4) Not everyone in the industry is swimming in money.
Do you picture your entrepreneurial heroes falling asleep atop a pile of cash? Do you see them spending long weekends on their 40 ft sailboat, clinking champagne flutes over their oh-so-very-wise cannabis investments? Think again. Sure, the industry is of one the fastest growing in the nation, and it’s true that in Colorado alone legal marijuana sales have totaled $1 BILLION in just the last year, but what this perception of the industry fails to take into account is the huge amount of overhead investors have. Most ganjapreneurers won’t see any real return on their investment for years to come. (Not only only that, but my co-workers just informed me of the 280E Tax issue that disallows MJ businesses from taking the same tax breaks to which any other business would have access. I swear, I learn something new everyday I’m here!) If you wanna get ahead, be prepared to sacrifice, and most certainly be in it for the long haul.
Which leads me to my last and favorite point…
5) These are people who care.
To (liberally) paraphrase Dr Seuss: Unless someone like you cares a whole awful lot, pot’s not gonna change. It’s just not.
The truly successful people really really care. Not just about their industry and their individual businesses, they care about the community as a whole. Of course they’re passionate about cannabis, but for many people I’ve met so far, that passion is rooted in finding a better way to do things. Their passion is rooted in unlocking the potential of the product, it’s found in pushing progressive policy on all fronts. Let’s face it, pot policy – at least in Colorado – is some of the most progressive policy making real headway at the state and local levels. This is thanks in no small part to the amazing people who own and operate the businesses, and believe in the power of the product to heal not just individuals, but whole communities. Think I’m over-reaching here? I would have thought so too just a month ago… but check out these areas where folks in the industry are making a difference:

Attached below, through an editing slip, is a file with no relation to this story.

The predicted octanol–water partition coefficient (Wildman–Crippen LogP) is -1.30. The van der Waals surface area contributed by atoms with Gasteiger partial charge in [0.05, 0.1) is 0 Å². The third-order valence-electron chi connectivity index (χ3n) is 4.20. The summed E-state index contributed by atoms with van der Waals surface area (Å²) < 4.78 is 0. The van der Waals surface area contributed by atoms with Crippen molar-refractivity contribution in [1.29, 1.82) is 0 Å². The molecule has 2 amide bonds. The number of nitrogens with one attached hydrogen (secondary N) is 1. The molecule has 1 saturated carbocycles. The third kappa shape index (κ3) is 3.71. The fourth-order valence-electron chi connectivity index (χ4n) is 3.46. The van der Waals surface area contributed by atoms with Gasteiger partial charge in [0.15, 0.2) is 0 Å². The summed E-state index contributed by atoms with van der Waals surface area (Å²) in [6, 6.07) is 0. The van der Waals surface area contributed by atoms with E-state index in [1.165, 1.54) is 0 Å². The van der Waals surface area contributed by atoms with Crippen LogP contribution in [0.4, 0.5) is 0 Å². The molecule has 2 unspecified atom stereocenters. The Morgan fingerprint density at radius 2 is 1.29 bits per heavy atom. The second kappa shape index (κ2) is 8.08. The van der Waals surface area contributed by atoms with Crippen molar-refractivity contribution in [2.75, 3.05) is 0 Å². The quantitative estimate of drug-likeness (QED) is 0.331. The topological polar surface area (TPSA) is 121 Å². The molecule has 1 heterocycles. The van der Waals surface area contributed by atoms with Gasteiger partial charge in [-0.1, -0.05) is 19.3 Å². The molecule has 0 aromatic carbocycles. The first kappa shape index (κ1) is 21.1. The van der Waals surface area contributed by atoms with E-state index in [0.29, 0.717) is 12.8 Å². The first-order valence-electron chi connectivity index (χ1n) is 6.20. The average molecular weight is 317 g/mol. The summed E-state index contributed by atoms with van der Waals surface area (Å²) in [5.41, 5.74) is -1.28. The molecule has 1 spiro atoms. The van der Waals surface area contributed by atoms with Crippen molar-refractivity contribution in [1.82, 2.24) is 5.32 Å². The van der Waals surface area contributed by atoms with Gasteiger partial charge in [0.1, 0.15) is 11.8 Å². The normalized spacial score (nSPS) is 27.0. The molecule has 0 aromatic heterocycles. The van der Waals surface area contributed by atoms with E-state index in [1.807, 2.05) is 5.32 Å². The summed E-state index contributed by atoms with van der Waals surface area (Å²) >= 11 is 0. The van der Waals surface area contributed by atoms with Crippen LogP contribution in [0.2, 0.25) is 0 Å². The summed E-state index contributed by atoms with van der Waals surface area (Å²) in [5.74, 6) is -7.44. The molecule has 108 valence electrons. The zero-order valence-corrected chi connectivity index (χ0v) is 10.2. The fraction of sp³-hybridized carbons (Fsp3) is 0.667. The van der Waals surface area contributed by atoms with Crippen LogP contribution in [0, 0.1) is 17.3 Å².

Take away for Cannabis Career Seekers
Are you ready to be a thought leader, a social visionary, and broke a** mother for the foreseeable future? Then you might just be ready for this industry. I know I wasn’t, but I’m coming around quick. Before you jump into the fray, check out this amazing group of volunteers, gathered from every imaginable corner of the industry, to find out for yourself just how giving the people I get to work with truly are. Not all cannabis companies are created equal. Make sure you’re working with like minded individuals who have something to really offer the world. It’s not enough to simply grow weed; the arena is too crowded to waste time on players who don’t have the big picture in mind. Find a company whose mission statement is more than money. Find a company whose values align with your own, that way lies freedom my friend!